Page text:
The ext3undel project offers a collection of scripts to help you recover files from ext2/ext3 file systems, where you (accidentally) deleted them from.
Though most pages in the InterNet state it is impossible to undelete such files, this is simply wrong. Just think of all the forensic people - it is their daily work. Correct is: It is not that easy as to simply take them out of some trash folder. The ext2/ext3 file system stores the MetaData (i.e. the file name, its size, creation/modification date, etc.) in its "iNodes" - together with the information in which file system blocks the real data is stored. When you delete a file, this connection between the iNode and the data blocks is broken, i.e. the iNode forgets which data blocks belong to the file - and both, iNode and data blocks, are marked as free. Still, the information stays there until it is overwritten.
Due to this fact, tools like PhotoRec or foremost can scan the "free" blocks for "signatures", and restore the files data (there are "significant bits" for most file types - just open some in an ASCII viewer, and you will note the "JFIF" in the beginning of JPG files, "FLV" for Flash Videos, "PK" in ZIP files, and so on). But since the connection to the iNode is lost, they cannot tell the real name of that file - and thus cannot restore a "certain file" - it's either all or nothing, and for a large disk there may be many files restored (which would take you hours to sort out).
However, iNodes are organized in groups, and each of these groups have a known group of data blocks they keep the information for. So if we could figure out the iNode our file occupied once, we can restrict our restore process to that group of blocks - that is what R.A.L.F. does with the help of Sleuthkit: The fls executable lists up all iNodes together with the MetaData (which we grep for the file name, so we get the iNode number). fsstat lists up all iNode groups together with their associated data blocks (which we grep for the iNode number retrieved with fls). dls extracts the specified data blocks from the file system, and stores them to an image. Now we can tell PhotoRec (or foremost) to scan that image (instead of the complete file system), and our result is much closer to what we seek.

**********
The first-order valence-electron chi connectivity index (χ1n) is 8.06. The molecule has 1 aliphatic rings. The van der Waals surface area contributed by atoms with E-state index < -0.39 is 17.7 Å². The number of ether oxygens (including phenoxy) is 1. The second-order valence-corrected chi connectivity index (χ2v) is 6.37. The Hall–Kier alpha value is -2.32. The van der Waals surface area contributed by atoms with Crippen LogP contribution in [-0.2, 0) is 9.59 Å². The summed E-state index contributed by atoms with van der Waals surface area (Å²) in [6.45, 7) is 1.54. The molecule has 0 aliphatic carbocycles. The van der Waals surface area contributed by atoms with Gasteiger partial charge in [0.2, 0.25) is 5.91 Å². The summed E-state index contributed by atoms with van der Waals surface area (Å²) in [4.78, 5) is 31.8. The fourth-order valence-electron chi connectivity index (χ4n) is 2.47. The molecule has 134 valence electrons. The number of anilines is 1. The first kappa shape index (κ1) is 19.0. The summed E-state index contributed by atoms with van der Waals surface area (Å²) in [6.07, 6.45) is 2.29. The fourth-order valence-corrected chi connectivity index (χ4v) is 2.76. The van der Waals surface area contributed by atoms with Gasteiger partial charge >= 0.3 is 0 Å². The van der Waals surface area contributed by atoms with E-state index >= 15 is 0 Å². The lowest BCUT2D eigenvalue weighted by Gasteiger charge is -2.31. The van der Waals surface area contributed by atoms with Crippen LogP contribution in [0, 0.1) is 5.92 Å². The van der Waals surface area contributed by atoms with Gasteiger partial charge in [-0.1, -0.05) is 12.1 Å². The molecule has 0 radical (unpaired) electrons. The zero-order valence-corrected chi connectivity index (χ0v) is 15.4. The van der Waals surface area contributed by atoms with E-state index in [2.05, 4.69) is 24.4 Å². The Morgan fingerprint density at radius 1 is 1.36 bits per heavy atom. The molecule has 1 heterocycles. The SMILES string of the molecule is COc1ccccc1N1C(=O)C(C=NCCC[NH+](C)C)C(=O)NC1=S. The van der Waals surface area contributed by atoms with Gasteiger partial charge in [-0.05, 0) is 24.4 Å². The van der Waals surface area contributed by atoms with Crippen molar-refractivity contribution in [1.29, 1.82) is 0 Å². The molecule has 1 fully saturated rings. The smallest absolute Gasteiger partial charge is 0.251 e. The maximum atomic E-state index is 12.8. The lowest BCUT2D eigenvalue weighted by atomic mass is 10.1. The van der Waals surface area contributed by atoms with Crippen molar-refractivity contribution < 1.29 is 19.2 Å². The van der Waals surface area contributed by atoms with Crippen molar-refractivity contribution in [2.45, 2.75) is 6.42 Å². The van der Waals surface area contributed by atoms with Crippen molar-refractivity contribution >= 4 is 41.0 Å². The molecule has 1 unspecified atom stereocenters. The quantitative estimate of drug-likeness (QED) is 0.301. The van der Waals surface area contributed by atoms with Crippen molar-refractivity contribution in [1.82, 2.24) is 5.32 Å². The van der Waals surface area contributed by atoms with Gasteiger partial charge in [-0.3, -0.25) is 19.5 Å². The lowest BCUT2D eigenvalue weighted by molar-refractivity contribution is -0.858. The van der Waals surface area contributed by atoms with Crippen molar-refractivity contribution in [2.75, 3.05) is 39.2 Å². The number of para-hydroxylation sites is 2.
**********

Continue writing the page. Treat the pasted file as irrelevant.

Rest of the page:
Opposite to R.A.L.F., G.A.B.I. is designed to get all files from a given disk (partition). You might not need G.A.B.I., but could use PhotoRec or foremost directly instead - all G.A.B.I. does is to save you from selecting the command line switches/options, and ensuring that you recover to a disk/partition other than the original data are on, to avoid more destruction before the recovery has been done.
· Photorec or foremost
What's New in This Release: [ read full changelog ]
· source partition selection in gabi was missed to fix
· added warning to ralf if source file system is not ext2/ext3
· fixed a little problem with photorecs freespace/wholespace parameter
· filetypes.* have neither been correctly installed nor referenced